Sometime walking, not unseen,
By hedge-row elms, on hillocks green.

While the ploughman, near at hand,
Whistles o’er the furrow'd land,
And the milkmaid singeth blithe,
And the mower whets his scythe ;
And every shepherd tells his tale,

Under the hawthorn in the dale.
Straight mine eye hath caught new pleasures,
Whilst the landscape round it measures
Russet lawns, and fallows grey,
Where the nibbling flocks do stray;
Mountains, on whose barren breast,
The lab'ring clouds do often rest;
Meadows trim, with daisies pied,
Shallow brooks, and rivers wide;
Tow'rs and battlements it sees,
Bosom’d high in tufted trees.

Hard by a cottage-chimney smokes,
From betwixt two aged oaks, &c.

It was neither the proper season of the year, nor time of the day, to hear all the rural sounds, and see all the objects, mentioned in this description; but, by a pleasing concurrence of circumstances, we were saluted, upon our approach to the village, with the music of the mower and his scythe; we saw the ploughman intent upon his labour, and the milkmaid returning from her country employment.

As we ascended the hill, the variety of beautiful objects, the agreeable stillness and natural simplicity of the whole scene, gave us the highest pleasure. We at length reached the spot, whence Milton, undoubtedly, took most of his images: it is on the top of the hill, from which there is a most extensive prospect, on all sides: the distant mountains that seemed to support the clouds, the villages and turrets, partly shaded with trees of the finest verdure, and partiy raised above the groves that surrounded them, the dark plains and mea. dows of a greyish colour, where the sheep were feeding at large, in short, the view of the streams and rivers, convinced us that there was not a single useless or idle word in the above-mentioned description, but that it was a most exact and lively representation of nature. Thus will this fine passage, which has always been admired for its elegance, receive an additional beauty from its exactness. After we had walked, with a kind of poetical enthusiasm, over this enchanted ground, we returned to the village.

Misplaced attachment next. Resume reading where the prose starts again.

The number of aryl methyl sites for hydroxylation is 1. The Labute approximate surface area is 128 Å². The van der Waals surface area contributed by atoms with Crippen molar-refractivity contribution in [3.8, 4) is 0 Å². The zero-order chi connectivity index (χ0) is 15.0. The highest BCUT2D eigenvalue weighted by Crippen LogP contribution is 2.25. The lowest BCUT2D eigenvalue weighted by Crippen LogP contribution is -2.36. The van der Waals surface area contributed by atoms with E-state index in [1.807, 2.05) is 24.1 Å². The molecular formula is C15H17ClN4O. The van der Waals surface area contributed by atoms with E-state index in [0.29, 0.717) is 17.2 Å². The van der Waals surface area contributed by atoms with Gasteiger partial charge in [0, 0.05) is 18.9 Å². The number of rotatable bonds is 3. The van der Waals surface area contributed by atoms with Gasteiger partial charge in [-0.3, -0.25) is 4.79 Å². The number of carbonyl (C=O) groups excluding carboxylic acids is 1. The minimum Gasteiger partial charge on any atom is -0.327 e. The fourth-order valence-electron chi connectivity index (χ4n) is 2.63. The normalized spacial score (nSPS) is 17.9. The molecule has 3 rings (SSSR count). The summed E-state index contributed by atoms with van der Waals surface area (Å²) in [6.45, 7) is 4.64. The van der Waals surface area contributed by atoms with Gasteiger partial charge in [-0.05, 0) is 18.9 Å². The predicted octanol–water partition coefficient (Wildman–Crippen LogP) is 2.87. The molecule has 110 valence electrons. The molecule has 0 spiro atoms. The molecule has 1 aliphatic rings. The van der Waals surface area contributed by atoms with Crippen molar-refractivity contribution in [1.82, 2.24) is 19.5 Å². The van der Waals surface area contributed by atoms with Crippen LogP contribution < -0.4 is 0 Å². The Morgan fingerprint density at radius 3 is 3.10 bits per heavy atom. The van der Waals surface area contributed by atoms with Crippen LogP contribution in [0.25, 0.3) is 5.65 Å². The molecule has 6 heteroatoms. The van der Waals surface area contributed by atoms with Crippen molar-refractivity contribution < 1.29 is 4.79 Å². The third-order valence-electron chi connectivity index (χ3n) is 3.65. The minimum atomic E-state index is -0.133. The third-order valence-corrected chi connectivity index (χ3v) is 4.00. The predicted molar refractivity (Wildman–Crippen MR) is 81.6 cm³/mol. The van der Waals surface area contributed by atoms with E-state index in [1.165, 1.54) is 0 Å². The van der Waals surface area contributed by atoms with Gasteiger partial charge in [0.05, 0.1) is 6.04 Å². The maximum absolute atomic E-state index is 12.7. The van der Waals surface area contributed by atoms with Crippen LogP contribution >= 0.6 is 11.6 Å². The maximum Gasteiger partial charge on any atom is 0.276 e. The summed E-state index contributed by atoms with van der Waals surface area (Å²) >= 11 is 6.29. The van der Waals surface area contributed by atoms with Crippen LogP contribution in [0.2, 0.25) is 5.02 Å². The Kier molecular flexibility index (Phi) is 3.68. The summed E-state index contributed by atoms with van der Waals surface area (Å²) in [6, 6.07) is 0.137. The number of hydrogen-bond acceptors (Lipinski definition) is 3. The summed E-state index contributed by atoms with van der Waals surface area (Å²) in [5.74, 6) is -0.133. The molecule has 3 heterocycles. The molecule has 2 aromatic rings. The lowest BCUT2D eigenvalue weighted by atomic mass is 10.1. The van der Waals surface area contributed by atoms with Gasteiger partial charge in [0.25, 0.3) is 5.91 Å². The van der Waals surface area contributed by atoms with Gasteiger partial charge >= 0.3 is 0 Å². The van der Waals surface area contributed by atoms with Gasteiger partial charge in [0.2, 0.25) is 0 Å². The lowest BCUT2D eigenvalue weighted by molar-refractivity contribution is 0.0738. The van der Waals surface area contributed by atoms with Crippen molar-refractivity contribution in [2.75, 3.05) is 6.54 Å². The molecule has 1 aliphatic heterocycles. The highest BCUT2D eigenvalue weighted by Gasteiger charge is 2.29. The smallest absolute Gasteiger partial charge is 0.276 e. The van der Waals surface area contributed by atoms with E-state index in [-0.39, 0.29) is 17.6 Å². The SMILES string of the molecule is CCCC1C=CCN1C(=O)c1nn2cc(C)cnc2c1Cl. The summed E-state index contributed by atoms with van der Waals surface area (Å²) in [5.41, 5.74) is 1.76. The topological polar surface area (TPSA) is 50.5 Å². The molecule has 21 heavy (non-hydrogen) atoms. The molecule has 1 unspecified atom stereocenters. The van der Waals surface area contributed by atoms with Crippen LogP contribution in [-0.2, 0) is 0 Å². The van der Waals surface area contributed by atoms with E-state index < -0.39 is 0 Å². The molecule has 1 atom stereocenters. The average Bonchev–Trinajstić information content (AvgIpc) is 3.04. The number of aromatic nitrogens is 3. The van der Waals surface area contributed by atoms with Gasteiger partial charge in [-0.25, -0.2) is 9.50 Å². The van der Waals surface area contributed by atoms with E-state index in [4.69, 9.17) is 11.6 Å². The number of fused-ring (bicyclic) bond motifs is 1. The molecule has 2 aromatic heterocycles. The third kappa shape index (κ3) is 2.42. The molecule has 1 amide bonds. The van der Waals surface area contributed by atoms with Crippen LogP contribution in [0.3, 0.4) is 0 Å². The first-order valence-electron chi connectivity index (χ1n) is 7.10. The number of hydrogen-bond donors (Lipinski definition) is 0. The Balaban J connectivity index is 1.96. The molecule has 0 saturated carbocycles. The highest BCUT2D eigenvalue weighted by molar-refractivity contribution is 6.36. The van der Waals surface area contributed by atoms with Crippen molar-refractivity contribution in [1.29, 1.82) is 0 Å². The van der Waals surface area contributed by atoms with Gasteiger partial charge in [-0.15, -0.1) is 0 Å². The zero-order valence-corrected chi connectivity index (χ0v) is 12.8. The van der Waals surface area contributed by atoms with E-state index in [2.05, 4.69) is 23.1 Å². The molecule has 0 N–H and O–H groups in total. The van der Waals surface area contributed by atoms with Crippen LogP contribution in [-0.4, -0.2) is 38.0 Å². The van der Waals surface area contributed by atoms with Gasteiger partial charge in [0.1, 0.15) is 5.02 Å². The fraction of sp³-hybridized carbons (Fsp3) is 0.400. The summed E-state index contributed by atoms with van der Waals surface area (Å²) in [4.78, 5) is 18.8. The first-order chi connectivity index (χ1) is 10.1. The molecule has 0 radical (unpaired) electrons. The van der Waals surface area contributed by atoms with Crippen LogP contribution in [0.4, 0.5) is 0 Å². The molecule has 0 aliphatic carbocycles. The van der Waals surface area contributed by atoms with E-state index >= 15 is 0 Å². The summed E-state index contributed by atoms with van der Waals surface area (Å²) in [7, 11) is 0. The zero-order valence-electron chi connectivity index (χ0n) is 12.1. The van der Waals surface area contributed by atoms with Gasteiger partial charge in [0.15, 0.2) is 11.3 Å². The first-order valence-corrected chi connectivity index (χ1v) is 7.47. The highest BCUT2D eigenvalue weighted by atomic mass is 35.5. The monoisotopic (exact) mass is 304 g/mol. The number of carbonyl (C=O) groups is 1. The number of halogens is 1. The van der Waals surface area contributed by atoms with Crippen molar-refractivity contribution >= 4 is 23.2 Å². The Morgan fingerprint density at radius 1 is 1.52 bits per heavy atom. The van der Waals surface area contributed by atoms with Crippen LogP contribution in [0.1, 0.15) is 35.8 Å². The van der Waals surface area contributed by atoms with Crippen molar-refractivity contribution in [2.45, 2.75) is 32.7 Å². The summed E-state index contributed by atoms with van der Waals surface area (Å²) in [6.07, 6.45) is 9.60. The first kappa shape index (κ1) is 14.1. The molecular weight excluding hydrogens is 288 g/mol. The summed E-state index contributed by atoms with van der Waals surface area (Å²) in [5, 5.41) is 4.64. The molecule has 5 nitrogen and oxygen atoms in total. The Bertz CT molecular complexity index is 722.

The poet's house was close to the church. The greatest part of it has been pulled down; and what remains belongs to an adjacent farm. I am informed that several papers, in Milton's own hand, were found by the gentleman who was last in possession of the estate. The tradition of his having lived there is current among the villagers: one of them shewed us a ruinous wall, that made part of his chamber; and I was much pleased with another, who had forgotten the name of Milton, but recollected him by the title of the Poet.

It must not be omitted that the groves near this village are famous for nightingales, which are so elegantly described in the Pensieroso. Most of the cottage-windows are overgrown with sweet-briars, vines, and honey-suckles; and, that Milton's habitation had the same rustic ornament, we may conclude from his description of the lark bidding him good-morrow,

Thro' the sweet-briar, or the vine,
Or the twisted eglantine :

for it is evident, that he meant a sort of honey-suckle by the eglantine, though that word is commonly used for the sweet-briar, which he could not mention twice in the same couplet.

If I ever pass a month or six weeks at Oxford in the summer, I shall be inclined to hire and repair this 'venerable mansion, and to make a festival for a circle of friends, in honour of Milton, the most perfect scholar, as well as the sublimest poet, that our country ever